Our human attention span is getting shorter and shorter. That’s a fact. There are many reasons why but it’s often attributed to the rise in use of mobile technology. With so much readily at our fingertips, we have grown accustomed to things being quick and easy for us when it comes to online web browsing.

According to the Nielsen Norman Group, you have around 10 to 20 seconds to capture and engage a website visitor before they leave your website. This, of course, is not a lot of time. As such, it’s imperative that your website is optimised for the human attention span to increase your chances of securing those valuable conversions.

So, knowing you have such a small window to hook people in, what can you do about it? Following are our top tips for optimising your website to suit our shortening attention span.

Ensure your website loads quickly

As we live in a world where we have immediate and easy access to information via the internet, we are accustomed to things working quickly. Your website should be no exception. A fast loading website is the first and likely most important factor in optimising your website for the human attention span. Slow loading websites will always be a deterrent. The longer your webpage takes to load, the higher the chance there is of losing a user and their potential conversion.

According to a study conducted by Forcaster Consulting, 40 percent of users will wait no longer than 3 seconds when loading before abandoning a website. That percentage increases by 10 percent for every 1.5 seconds thereafter that a website takes to load. This means that if your website is slow to load, you could be losing nearly half your traffic.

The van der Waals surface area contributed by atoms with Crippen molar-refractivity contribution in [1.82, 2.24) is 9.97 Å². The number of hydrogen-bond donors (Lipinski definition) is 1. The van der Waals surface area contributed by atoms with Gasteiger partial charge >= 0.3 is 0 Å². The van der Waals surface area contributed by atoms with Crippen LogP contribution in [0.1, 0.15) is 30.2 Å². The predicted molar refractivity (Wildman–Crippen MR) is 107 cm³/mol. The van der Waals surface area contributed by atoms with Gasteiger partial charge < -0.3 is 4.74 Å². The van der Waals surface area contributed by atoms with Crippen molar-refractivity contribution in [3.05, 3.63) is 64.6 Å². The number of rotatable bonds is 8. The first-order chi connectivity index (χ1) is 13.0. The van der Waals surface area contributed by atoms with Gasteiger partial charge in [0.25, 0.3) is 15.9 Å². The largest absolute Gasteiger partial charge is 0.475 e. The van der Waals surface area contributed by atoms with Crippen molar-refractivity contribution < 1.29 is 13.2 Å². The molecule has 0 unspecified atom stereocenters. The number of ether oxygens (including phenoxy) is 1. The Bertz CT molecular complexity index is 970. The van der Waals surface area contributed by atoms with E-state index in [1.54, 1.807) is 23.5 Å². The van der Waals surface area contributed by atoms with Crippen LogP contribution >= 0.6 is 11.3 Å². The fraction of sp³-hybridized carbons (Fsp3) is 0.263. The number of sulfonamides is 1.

Want to learn more about optimising your website’s loading speed and find out how quickly your site should be loading? Click here for our blog on the subject.

Capture your visitor’s interest

With short attention spans, it is important to capture the interest of your visitors quickly. There is no better way to do this than by working with the ‘above the fold’ portion of your website. Above the fold in web design refers to the portion of your website that is visible without scrolling. For most website home pages, the above the fold section will feature a banner and some form of call to action for new visitors. This is what you should optimise.

A strong call to action in the above the fold on your website will help in multiple ways:

  • It will engage your visitors and create interest in your products or services
  • It can guide visitors towards a sales funnel through subsequent webpages
  • It informs visitors on what they need to do next if they are interested in what you have to offer

Without a strong call to action, you provide little guidance for your website visitors which can result in your traffic navigating away from your website.

Strong call to action design featured on Stripe.com

Prioritise the visual design of your website

Your website’s visual appearance should be interesting and appealing to your target visitor demographic. Selecting appropriate imagery, colour schemes and graphics are all important to retain your visitor’s interest in your website, thus feeding their short attention spans. It is also a good idea to avoid adding visuals just for the sake of it. Afterthought design enhancements will most likely only serve to distract visitors from the main purpose of your website. Keep the visuals and design of your website relevant to your target audience and be careful to not overdo it.